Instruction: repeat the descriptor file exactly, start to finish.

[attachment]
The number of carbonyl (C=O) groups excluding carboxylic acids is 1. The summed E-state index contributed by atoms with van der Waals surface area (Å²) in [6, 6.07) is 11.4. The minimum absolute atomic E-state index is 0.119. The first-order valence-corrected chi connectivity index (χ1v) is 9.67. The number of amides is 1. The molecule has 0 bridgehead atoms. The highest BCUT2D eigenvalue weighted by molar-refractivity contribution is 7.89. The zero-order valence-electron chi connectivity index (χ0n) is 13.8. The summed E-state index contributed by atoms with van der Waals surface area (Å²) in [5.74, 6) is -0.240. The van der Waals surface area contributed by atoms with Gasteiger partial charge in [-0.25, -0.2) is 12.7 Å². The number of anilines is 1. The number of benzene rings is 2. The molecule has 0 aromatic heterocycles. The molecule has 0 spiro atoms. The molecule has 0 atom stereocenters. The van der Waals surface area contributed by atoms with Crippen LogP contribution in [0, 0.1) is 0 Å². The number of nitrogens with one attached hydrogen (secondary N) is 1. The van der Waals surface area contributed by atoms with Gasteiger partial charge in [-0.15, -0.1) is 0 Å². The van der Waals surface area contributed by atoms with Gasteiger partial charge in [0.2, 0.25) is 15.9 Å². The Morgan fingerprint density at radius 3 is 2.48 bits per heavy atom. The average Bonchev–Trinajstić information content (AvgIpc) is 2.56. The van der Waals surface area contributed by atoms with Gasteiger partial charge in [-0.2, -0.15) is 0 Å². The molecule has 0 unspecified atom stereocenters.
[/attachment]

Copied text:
The number of carbonyl (C=O) groups excluding carboxylic acids is 1. The summed E-state index contributed by atoms with van der Waals surface area (Å²) in [6, 6.07) is 11.4. The minimum absolute atomic E-state index is 0.119. The first-order valence-corrected chi connectivity index (χ1v) is 9.67. The number of amides is 1. The molecule has 0 bridgehead atoms. The highest BCUT2D eigenvalue weighted by molar-refractivity contribution is 7.89. The zero-order valence-electron chi connectivity index (χ0n) is 13.8. The summed E-state index contributed by atoms with van der Waals surface area (Å²) in [5.74, 6) is -0.240. The van der Waals surface area contributed by atoms with Gasteiger partial charge in [-0.25, -0.2) is 12.7 Å². The number of anilines is 1. The number of benzene rings is 2. The molecule has 0 aromatic heterocycles. The molecule has 0 spiro atoms. The molecule has 0 atom stereocenters. The van der Waals surface area contributed by atoms with Crippen LogP contribution in [0, 0.1) is 0 Å². The number of nitrogens with one attached hydrogen (secondary N) is 1. The van der Waals surface area contributed by atoms with Gasteiger partial charge in [-0.15, -0.1) is 0 Å². The van der Waals surface area contributed by atoms with Gasteiger partial charge in [0.2, 0.25) is 15.9 Å². The Morgan fingerprint density at radius 3 is 2.48 bits per heavy atom. The average Bonchev–Trinajstić information content (AvgIpc) is 2.56. The van der Waals surface area contributed by atoms with Gasteiger partial charge in [-0.2, -0.15) is 0 Å². The molecule has 0 unspecified atom stereocenters.